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  • Long Nonlinear Internal Waves 1

    Long Nonlinear Internal Waves

    Karl R. Helfrich

    Department of Physical Oceanography, Woods Hole Oceanographic Institution,

    Woods Hole, Massachusetts 02543; khelfrich@whoi.edu

    W. Kendall Melville

    Scripps Institution of Oceanography, University of California San Diego, La

    Jolla, California 92093-0213; kmelville@ucsd.edu

    Key Words nonlinear internal waves, solitary waves, stratified flow, physical

    oceanography

    Abstract Over the last four decades the combination of in situ and remote sensing observations

    has demonstrated that long nonlinear internal solitary-like waves are ubiquitous features of

    coastal oceans. The following provides an overview of the properties of steady internal solitary

    waves and the transient processes of wave generation and evolution, primarily from the point of

    view of weakly nonlinear theory, of which the Korteweg-de Vries equation is the most frequently

    used example. However, the oceanographically important processes of wave instability and

    breaking, generally inaccessible with these models, are also discussed. Furthermore, observations

    often show strongly nonlinear waves whose properties can only be explained with fully-nonlinear

    models.

    CONTENTS

  • Annu. Rev. Fluid Mech. 2006

    INTRODUCTION . . . . . . . . . . . . . . . . . . . . . . . . . . . . . . . . . . . . 3

    SOLITARY WAVE MODELS . . . . . . . . . . . . . . . . . . . . . . . . . . . . . . 6

    Weakly Nonlinear Models . . . . . . . . . . . . . . . . . . . . . . . . . . . . . . . . . . 7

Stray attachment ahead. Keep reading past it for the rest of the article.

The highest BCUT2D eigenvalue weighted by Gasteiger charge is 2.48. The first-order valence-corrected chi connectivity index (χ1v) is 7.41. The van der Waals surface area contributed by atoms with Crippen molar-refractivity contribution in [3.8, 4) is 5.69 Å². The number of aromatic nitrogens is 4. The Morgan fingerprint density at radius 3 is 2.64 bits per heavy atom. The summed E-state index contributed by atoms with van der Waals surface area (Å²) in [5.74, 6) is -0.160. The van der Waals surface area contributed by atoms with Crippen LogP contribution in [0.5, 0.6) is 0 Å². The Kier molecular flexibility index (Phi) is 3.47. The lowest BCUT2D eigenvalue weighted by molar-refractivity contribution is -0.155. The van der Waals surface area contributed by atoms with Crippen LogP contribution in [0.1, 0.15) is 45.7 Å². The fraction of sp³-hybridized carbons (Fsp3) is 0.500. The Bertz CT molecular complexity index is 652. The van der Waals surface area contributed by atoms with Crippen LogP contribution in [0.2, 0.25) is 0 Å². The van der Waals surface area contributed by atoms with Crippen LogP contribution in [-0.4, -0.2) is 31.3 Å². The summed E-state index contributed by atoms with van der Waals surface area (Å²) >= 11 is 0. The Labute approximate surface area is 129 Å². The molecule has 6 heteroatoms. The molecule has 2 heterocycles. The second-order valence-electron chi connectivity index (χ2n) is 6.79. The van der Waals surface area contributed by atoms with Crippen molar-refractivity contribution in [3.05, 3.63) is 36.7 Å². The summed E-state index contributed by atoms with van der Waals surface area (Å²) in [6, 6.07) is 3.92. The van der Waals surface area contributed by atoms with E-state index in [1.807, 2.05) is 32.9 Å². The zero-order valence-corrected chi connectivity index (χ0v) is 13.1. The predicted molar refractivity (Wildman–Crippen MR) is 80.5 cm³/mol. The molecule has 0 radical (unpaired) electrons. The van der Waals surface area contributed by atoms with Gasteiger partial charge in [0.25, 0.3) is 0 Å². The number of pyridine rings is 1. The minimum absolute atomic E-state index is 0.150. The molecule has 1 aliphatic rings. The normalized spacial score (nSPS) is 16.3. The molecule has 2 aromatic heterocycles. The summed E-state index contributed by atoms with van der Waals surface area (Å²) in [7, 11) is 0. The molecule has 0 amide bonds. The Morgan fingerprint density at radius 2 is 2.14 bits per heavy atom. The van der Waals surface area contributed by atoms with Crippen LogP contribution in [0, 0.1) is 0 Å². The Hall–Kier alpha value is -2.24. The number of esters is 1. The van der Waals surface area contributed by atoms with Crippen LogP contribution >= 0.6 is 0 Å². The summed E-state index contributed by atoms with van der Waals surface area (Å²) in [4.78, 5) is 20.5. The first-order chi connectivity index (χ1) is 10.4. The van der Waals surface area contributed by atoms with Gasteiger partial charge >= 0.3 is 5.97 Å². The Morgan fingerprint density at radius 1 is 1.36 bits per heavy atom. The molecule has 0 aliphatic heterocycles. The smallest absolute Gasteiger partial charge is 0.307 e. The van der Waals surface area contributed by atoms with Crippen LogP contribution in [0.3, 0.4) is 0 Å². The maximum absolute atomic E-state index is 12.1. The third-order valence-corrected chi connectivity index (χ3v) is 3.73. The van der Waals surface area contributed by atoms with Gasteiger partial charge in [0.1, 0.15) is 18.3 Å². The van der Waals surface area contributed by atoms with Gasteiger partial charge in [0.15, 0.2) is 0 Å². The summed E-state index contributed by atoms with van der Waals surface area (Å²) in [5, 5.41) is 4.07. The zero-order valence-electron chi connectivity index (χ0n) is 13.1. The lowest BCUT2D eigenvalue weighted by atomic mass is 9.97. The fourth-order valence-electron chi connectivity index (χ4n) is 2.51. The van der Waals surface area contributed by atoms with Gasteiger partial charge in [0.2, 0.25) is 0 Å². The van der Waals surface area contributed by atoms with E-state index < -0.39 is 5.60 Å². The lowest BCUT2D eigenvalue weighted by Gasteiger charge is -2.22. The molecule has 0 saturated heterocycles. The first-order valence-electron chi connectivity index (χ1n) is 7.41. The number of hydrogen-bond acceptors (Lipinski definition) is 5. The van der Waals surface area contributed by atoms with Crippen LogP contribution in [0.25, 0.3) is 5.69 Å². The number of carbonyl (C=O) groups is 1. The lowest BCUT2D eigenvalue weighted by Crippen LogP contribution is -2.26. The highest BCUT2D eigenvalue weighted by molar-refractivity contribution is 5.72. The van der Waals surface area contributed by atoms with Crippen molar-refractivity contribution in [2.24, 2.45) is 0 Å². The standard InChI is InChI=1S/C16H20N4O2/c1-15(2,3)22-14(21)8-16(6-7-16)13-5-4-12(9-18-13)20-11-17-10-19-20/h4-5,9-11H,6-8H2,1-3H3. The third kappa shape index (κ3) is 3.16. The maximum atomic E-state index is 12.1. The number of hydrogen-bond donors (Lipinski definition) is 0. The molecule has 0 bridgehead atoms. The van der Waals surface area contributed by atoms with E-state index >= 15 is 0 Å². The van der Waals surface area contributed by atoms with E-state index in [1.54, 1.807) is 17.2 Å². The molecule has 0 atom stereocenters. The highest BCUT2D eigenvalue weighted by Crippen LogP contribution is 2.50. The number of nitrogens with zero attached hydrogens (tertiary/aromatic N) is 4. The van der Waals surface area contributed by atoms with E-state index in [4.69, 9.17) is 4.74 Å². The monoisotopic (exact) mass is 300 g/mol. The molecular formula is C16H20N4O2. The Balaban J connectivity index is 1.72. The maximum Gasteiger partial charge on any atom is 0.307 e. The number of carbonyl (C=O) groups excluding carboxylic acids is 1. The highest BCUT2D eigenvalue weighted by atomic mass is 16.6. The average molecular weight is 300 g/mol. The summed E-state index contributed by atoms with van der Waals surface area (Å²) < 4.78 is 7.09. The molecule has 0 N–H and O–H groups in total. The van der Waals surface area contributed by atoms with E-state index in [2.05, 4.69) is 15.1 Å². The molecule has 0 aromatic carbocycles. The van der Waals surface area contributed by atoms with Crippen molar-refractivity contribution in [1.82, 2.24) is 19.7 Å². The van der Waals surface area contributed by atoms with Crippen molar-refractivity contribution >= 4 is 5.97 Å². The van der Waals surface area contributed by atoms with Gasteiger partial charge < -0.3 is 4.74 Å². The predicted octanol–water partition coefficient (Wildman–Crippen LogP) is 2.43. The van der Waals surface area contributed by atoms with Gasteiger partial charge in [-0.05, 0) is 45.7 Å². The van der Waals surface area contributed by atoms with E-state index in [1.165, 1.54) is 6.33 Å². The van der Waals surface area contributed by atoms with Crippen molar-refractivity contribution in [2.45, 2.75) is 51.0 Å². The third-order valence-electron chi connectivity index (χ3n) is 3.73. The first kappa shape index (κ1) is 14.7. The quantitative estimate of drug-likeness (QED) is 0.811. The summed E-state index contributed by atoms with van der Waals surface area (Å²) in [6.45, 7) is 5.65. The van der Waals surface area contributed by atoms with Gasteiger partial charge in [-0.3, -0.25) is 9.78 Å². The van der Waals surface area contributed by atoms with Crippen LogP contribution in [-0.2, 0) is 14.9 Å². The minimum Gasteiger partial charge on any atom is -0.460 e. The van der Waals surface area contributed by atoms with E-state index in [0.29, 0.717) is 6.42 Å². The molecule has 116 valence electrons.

Large Amplitude Models . . . . . . . . . . . . . . . . . . . . . . . . . . . . . . . . . . . 10

    Laboratory Experiments . . . . . . . . . . . . . . . . . . . . . . . . . . . . . . . . . . . 15

    WAVE EVOLUTION . . . . . . . . . . . . . . . . . . . . . . . . . . . . . . . . . . 16

    Generation . . . . . . . . . . . . . . . . . . . . . . . . . . . . . . . . . . . . . . . . . . 17

    Evolution . . . . . . . . . . . . . . . . . . . . . . . . . . . . . . . . . . . . . . . . . . . 19

    Dissipation . . . . . . . . . . . . . . . . . . . . . . . . . . . . . . . . . . . . . . . . . . 26

    DISCUSSION . . . . . . . . . . . . . . . . . . . . . . . . . . . . . . . . . . . . . . . 30

    2

  • Long Nonlinear Internal Waves 3

    1 INTRODUCTION

    Much of the modern interest in large internal waves in oceanography began in the

    1960s to 1970s with an interesting confluence of events in ocean instrumentation,

    applied mathematics and remote sensing. The development of fast internally-

    recording vertical arrays (chains) of thermistors in the 1960s led to observations

    of large internal waves in the coastal oceans and marginal seas. Among the most

    dramatic of the early measurements were those of Perry & Schimke (1965) in

    the Andaman Sea. They found groups of internal waves up to 80 meters high

    and 2000 meters long on the main thermocline at 500 m in water 1500 m deep.

    Osborne & Burch (1980) subsequently showed that the waves were generated by

    tidal flows through the channels in the Andaman and Nicobar island chains and